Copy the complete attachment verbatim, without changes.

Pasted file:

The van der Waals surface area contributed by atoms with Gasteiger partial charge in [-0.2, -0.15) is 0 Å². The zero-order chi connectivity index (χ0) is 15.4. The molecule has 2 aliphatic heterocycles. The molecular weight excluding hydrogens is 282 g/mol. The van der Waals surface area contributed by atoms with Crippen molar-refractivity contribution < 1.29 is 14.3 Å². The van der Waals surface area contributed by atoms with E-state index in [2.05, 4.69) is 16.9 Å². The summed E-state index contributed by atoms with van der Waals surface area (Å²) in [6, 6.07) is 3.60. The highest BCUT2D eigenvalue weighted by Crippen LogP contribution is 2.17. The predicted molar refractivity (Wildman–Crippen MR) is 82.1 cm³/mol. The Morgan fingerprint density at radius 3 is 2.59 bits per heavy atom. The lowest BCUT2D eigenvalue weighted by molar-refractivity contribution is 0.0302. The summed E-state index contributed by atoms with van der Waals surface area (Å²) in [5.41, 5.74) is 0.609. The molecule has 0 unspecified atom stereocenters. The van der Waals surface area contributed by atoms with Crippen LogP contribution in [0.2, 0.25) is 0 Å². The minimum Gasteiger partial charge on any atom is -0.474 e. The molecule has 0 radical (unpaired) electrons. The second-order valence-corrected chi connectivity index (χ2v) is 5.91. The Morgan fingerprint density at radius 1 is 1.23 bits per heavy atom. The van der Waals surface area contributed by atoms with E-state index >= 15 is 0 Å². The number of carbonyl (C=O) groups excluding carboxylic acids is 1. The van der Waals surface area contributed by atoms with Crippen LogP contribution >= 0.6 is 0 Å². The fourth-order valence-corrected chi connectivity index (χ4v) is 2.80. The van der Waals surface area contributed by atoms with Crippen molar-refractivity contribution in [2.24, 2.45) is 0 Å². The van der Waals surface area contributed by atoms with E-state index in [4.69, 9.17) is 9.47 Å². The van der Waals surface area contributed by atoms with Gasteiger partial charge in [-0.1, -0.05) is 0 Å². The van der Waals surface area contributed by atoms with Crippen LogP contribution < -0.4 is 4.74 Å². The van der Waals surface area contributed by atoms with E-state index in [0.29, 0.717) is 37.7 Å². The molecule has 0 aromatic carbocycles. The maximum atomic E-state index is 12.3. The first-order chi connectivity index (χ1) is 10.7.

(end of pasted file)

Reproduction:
The van der Waals surface area contributed by atoms with Gasteiger partial charge in [-0.2, -0.15) is 0 Å². The zero-order chi connectivity index (χ0) is 15.4. The molecule has 2 aliphatic heterocycles. The molecular weight excluding hydrogens is 282 g/mol. The van der Waals surface area contributed by atoms with Crippen molar-refractivity contribution < 1.29 is 14.3 Å². The van der Waals surface area contributed by atoms with E-state index in [2.05, 4.69) is 16.9 Å². The summed E-state index contributed by atoms with van der Waals surface area (Å²) in [6, 6.07) is 3.60. The highest BCUT2D eigenvalue weighted by Crippen LogP contribution is 2.17. The predicted molar refractivity (Wildman–Crippen MR) is 82.1 cm³/mol. The Morgan fingerprint density at radius 3 is 2.59 bits per heavy atom. The lowest BCUT2D eigenvalue weighted by molar-refractivity contribution is 0.0302. The summed E-state index contributed by atoms with van der Waals surface area (Å²) in [5.41, 5.74) is 0.609. The molecule has 0 unspecified atom stereocenters. The van der Waals surface area contributed by atoms with Crippen LogP contribution in [0.2, 0.25) is 0 Å². The minimum Gasteiger partial charge on any atom is -0.474 e. The molecule has 0 radical (unpaired) electrons. The second-order valence-corrected chi connectivity index (χ2v) is 5.91. The Morgan fingerprint density at radius 1 is 1.23 bits per heavy atom. The van der Waals surface area contributed by atoms with E-state index >= 15 is 0 Å². The number of carbonyl (C=O) groups excluding carboxylic acids is 1. The van der Waals surface area contributed by atoms with Crippen LogP contribution >= 0.6 is 0 Å². The fourth-order valence-corrected chi connectivity index (χ4v) is 2.80. The van der Waals surface area contributed by atoms with Crippen molar-refractivity contribution in [2.24, 2.45) is 0 Å². The van der Waals surface area contributed by atoms with E-state index in [4.69, 9.17) is 9.47 Å². The van der Waals surface area contributed by atoms with Gasteiger partial charge in [-0.1, -0.05) is 0 Å². The van der Waals surface area contributed by atoms with Crippen LogP contribution < -0.4 is 4.74 Å². The van der Waals surface area contributed by atoms with E-state index in [0.29, 0.717) is 37.7 Å². The molecule has 0 aromatic carbocycles. The maximum atomic E-state index is 12.3. The first-order chi connectivity index (χ1) is 10.7.